9:00 AM - 9:15 AM
[ACC26-01] Aerosols and climate change in the Arctic in the historical experiments using the MRI Earth System Model
Keywords:Aerosol, Climate model, Ice core, Climate change, Environmental change, Arctic
Meteorological Research Institute (MRI) has developed a new version of MRI Earth System Model (MRI-ESM2) for participating in the Coupled Model Intercomparison Project Phase 6 (CMIP6). MRI-ESM2 is an updated version of MRI-ESM1 and consists of four major component models; an atmospheric general circulation model with land processes (a horizontal resolution of approximately 120 km), an ocean-sea-ice general circulation model, an aerosol model (approximately 180 km), and an atmospheric chemistry model (approximately 280 km). The number of vertical levels of MRI-ESM2 is 80 (model top at 0.01 hPa). As MRI-ESM2 shows the improvement of prediction of aerosol variations in the recent Arctic, we estimate effects of aerosols on climate change in the Arctic from the pre-industrial to present conditions.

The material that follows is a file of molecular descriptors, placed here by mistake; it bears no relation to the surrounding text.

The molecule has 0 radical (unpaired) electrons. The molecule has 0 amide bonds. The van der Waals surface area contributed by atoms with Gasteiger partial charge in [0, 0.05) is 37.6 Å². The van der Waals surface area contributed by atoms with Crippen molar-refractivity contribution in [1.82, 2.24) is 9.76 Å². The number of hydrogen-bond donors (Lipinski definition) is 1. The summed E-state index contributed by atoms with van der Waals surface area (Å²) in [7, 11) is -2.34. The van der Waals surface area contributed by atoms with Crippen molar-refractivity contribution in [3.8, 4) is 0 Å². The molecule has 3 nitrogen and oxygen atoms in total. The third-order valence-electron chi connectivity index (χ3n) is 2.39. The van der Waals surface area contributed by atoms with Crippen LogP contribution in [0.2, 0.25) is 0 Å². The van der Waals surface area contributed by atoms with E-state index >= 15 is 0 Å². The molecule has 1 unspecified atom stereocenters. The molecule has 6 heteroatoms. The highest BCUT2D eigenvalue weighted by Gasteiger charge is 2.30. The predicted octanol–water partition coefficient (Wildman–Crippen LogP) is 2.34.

We conducted the CMIP6 historical experiment (1850-2014) by MRI-ESM2 and compared the model results with the ice core data in Greenland. In the comparisons, we used three types of model calculation results; the MRI-ESM2 calculation with the CMIP6 emission inventory, the MRI-ESM2 calculation with the CMIP5 emission inventory, and the previous MRI-ESM1 calculation with the CMIP5 emission inventory. The comparison with the Greenland SouthEastern Dome (SE-Dome) ice core data shows that the MRI-ESM2 calculations successfully reproduce the temporal variation of deposition flux of sulfate, although the previous MRI-ESM1 calculation largely underestimates the sulfate. The historical experiments by MRI-ESM2 show that sulfate at SE-Dome was mostly originating from anthropogenic sources in winter, but natural sources also played an important role in summer. The comparison with the ice core data at the D4 site shows that the MRI-ESM2 calculation with the CMIP6 emission could not reproduce the enhancement of black carbon concentrations in the early 20th century, but the MRI-ESM2 calculation with the CMIP5 emission could. This result suggests that there still remain large uncertainties in the emission inventory of black carbon. The CMIP6 historical experiments by MRI-ESM2 suggest that the aerosols play an important role for temperature changes in the Arctic. The predictions of the surface air temperature changes by MRI-ESM2 are improved from the previous model both in global and the Arctic. These results indicate the importance of analyses of ice cores for improvement of predictions of climate models and the usefulness of climate models for interpretation of ice core data.